• By Fr. Thomas Dubay, S.M.
  • Paperback 124 pages ($10 – $13)
  • Publisher:  Ignatius Press (2006)
  • ISBN: 978-1-58617-117-9

The concept of conversion comes from the Gospel of Mark, chapter 1 verse 15. “Be converted, and accept the gospel.” Note: although most Bibles translate this as “Repent, and believe in the Gospel.”, the concept of: “repent” or “be converted”, is the same. The word in the original Greek is “metanoia”, meaning “new mind”. Jesus himself calls us to this, these are his very first words in this Gospel.

The title of this book is a little misleading, because almost the entire book is about conversion, and this is a good thing. The author categorizes conversion in three degrees of depth. The first degree of moral conversion is the rejection of mortal sin. The second degree is the effort to avoid and eliminate venial sins. For the third and highest degree I quote from page 31: “…loving God and neighbor without limit, giving oneself beyond the call of duty, going all the way with God, living like the saints lived.”

The basic premise of the book presents an incredibly important idea for all of us: make our spiritual life better,  keep improving. Fr. Dubay asks the question: how many billions of dollars is spent yearly on dieting and exercising books and videos, cosmetic surgery, hair and skin care products? Society wants to look better, feel better, smell better. How about improving the state of one’s soul?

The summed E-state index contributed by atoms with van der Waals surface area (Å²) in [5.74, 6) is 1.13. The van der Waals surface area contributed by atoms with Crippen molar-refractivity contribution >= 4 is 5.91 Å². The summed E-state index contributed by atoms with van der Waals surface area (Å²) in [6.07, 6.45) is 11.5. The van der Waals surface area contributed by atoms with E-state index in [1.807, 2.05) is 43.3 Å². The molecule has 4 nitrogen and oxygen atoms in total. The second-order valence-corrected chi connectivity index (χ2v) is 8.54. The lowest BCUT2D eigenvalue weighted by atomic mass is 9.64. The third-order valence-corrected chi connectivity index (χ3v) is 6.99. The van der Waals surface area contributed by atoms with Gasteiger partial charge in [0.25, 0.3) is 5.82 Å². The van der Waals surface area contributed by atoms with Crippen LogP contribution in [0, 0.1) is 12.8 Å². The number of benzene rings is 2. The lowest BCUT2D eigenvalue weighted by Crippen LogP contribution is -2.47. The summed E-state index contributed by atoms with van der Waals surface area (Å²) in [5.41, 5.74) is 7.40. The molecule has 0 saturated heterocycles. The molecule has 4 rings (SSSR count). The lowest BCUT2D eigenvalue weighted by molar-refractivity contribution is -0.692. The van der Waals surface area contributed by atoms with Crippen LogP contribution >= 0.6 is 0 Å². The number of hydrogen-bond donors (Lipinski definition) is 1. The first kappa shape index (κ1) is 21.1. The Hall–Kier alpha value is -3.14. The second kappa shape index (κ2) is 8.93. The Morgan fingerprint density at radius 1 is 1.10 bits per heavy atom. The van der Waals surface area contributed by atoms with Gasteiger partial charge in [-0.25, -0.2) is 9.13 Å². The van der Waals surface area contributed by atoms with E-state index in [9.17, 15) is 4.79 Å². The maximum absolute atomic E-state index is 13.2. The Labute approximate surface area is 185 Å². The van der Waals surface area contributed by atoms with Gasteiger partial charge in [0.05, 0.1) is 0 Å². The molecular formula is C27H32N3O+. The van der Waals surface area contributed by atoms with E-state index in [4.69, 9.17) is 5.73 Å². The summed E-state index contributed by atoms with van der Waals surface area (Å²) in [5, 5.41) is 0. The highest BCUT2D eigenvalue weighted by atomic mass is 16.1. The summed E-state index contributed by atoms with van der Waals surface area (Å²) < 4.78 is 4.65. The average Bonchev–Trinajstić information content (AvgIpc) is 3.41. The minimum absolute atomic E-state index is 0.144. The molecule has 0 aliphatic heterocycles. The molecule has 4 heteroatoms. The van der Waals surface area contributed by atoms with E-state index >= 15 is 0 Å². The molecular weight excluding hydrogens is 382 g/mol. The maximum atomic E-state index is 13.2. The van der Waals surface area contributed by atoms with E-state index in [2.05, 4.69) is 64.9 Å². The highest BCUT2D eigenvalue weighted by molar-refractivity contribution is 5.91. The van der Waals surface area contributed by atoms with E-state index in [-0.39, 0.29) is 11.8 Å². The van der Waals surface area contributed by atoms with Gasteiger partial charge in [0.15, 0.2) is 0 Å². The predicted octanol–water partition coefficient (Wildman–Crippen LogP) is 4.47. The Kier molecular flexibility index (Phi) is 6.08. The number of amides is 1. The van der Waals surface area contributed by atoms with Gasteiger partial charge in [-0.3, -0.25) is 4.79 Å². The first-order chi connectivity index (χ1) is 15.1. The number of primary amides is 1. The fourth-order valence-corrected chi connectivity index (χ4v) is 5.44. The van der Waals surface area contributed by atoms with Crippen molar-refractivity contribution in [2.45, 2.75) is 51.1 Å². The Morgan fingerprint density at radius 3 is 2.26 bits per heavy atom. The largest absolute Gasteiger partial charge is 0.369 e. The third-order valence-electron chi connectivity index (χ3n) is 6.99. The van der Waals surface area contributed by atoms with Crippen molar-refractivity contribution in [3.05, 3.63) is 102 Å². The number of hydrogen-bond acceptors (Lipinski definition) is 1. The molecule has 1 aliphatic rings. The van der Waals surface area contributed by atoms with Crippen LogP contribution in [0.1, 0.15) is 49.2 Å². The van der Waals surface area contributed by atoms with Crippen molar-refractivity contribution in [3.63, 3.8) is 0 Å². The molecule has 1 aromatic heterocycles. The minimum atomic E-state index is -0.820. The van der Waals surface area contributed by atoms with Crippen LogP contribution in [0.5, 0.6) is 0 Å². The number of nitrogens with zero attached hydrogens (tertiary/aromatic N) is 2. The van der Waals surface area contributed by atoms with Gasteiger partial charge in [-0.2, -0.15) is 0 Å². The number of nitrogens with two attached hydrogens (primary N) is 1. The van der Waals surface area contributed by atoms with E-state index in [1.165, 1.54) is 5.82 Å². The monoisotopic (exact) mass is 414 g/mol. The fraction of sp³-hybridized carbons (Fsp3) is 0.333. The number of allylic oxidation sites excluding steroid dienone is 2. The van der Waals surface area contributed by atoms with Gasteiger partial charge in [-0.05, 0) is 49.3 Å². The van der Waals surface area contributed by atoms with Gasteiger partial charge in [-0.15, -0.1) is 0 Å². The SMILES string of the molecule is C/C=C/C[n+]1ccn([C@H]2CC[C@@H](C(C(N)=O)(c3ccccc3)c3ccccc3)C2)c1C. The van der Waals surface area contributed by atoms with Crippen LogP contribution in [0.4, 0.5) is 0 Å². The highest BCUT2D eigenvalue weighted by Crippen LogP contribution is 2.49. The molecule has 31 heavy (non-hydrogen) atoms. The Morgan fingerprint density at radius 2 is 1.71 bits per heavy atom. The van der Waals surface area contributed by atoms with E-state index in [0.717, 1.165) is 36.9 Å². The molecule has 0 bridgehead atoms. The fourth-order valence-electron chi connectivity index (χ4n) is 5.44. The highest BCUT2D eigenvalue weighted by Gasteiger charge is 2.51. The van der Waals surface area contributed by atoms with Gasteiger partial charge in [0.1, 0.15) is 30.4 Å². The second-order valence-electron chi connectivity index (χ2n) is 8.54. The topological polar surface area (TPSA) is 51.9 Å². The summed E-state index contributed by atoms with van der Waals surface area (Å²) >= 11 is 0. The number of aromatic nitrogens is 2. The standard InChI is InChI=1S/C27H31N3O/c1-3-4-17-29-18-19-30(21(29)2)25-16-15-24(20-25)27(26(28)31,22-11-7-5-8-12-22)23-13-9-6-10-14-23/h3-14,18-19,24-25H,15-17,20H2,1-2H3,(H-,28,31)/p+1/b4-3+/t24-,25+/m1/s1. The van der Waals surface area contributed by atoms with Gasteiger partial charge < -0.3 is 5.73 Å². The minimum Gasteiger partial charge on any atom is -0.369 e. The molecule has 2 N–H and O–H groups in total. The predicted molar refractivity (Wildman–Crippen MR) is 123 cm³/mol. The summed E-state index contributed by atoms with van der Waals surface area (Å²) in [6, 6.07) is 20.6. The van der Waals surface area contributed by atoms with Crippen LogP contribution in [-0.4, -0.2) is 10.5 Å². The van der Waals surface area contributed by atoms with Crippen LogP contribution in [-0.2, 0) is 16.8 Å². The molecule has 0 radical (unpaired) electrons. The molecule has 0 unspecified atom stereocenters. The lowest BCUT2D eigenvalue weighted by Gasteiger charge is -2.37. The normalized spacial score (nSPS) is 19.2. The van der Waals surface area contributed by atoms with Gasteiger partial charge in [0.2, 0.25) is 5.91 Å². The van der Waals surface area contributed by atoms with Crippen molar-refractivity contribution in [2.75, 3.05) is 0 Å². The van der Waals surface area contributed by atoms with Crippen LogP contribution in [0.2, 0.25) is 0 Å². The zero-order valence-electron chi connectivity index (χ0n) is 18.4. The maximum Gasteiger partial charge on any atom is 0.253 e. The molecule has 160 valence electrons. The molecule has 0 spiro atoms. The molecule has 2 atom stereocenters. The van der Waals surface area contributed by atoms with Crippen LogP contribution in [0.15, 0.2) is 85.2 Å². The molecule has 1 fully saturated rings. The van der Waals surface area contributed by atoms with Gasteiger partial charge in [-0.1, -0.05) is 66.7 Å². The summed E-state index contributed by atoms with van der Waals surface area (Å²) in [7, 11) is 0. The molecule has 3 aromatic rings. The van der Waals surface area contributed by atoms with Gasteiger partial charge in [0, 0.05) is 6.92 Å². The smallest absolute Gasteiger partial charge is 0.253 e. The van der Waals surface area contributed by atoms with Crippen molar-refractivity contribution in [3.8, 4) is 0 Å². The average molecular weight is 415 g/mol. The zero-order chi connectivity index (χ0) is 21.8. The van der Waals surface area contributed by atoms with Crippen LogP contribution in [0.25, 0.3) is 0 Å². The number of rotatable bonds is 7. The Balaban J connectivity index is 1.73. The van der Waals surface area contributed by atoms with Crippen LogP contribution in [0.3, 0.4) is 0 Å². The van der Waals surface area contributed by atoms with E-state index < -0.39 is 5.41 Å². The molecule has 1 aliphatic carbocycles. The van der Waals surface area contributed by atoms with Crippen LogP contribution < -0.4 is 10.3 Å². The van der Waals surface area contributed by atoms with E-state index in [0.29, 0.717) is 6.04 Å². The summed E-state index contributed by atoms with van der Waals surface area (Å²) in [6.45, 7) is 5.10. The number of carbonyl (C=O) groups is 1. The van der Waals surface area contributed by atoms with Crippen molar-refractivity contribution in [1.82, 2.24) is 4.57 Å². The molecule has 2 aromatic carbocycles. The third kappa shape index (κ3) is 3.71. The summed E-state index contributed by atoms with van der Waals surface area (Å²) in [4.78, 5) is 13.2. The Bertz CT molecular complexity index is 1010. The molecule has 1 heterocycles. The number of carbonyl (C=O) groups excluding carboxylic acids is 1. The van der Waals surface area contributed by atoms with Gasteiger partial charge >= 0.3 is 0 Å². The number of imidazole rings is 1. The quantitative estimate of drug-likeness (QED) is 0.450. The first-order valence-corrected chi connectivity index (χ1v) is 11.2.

The book is very easy to read, it is 122 pages. Each of the 10 chapters moves the reader forward, and presents very sound advice and arguments (backed by Bible references) that will influence the reader to want to commit to deep conversion. The chapters lead up to the last one titled “The Sacramental Dimension”. While the reader is reminded gently throughout the book of the role of deep prayer to help with deep conversion, the main sources of grace necessary to enable a deep conversion are the sacraments. Chapter 10 covers the two main sacraments of Holy Eucharist and Reconciliation, however most of this last chapter is spent on why Reconciliation is so important and how to make a good confession.

In summary: This is a great book not because the author is teaching his personal opinions, or repeating the latest popular 10 step program, but because the basis for this found in the Bible, specifically the Gospels. After I finished reading this book I went back and skimmed the pages looking for all the Bible references and it seamed like almost every page had a chapter and verse reference on it.  This is the second book from Father Dubay I have read (Please see my review of “Prayer Primer”.)   I recommend this book for anyone wishing to improve their spiritual life,  including married couples, for Fr. Dubay addresses conversion (and  its benefits) within the Sacrament of Marriage in multiple chapters.

For more information on Father Thomas Dubay follow this link to the author’s page at Ignatius Press.